What I was looking for was the CRHT north of the Rodriguez Canyon truck trail. I found it but is was not where the county GIS data said it was. It was actually about a 1/10th of a mile west. It appears that at some point in the past the trail was rerouted to avoid going through private just to the east the current actual trail. The trail has seen little use but it well defined single track. Once it rejoins the original track it looks to be an old fire road from my visual from across the ridge.
The section of the CRHT just north of Rodriguez Canyon Truck Trail.
Next I made my way back to Banner and then down into San Felipe Valley to scout where the trail crosses Banner Grade Road. This area is part of the San Felipe Valley Wildlife Area managed by the CA Department of
Fencing Fish and Wildlife. This wildlife area encompasses around 17,800 acres. The CDFW has established that the only appropriate recreation activity out here is wildlife viewing by foot traffic only, shooting the heads of quail and killing deer. Evidently there is no room for equestrians or mountain biking to enjoy the historic CRHT that passes through this area.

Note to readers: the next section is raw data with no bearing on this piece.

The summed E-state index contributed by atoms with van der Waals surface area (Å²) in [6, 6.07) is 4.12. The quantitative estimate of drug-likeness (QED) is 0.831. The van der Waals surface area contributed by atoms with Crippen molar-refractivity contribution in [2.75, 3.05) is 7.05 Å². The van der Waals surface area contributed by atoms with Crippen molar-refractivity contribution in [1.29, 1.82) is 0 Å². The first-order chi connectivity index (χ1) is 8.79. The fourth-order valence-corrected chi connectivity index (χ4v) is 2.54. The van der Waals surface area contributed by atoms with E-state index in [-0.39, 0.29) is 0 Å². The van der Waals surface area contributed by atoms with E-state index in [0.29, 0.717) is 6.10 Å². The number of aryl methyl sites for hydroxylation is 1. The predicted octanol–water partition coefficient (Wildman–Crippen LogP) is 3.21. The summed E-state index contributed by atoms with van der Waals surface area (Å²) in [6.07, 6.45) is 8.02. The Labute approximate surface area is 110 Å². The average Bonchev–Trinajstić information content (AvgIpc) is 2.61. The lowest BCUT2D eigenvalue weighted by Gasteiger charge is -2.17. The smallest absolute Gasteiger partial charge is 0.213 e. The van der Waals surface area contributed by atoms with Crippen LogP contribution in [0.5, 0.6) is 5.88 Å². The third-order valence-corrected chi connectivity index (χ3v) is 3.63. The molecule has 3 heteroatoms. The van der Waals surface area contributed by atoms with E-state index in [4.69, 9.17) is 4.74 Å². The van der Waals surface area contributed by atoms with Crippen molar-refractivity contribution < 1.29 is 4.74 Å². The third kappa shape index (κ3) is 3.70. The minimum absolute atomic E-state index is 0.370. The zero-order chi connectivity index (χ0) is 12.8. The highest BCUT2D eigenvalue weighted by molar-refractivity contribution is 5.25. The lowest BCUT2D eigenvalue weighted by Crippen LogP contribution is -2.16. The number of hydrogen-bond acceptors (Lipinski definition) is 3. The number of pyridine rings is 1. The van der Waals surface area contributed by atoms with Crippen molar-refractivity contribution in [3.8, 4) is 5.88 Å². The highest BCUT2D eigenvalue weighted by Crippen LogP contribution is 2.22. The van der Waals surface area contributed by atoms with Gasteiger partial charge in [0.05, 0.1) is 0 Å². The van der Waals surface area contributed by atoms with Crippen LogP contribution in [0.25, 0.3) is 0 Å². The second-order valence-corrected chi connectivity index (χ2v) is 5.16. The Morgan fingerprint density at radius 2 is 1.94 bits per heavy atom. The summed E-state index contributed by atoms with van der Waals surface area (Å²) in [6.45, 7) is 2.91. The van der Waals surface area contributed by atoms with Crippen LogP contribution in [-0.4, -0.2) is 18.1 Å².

I was able to find the trail south of Banner Grade Road but it is getting a hard to follow. The CRHT crosses Banner Grade road and proceeds across the valley on one of the dirt ranch roads. I did find a wood CRHT makers just north of the Banner grade road and just south of the ranch road. (Its at CRHT-142A if you are following along with my CRHT page.)
I then drove down to Scissor’s Crossing and went up San Felipe Road (County Road S2) to pickup the CRHT where it intersects this road. I did find a post that should be a CRHT marker based on its location but the top of the post had been cut off so there was no distinctive yellow painted “cap” on the post. This side of the property had a CDFW Wildlife area “No Trespassing” signage. So even if you wanted to enjoy the CRHT as a hiker you would have a perplexing problem of you could enter from the south but somewhere along your northward journey you would be trespassing. Along the north side of San Felipe Road, I quickly found CRHT marker posts paralleling the road.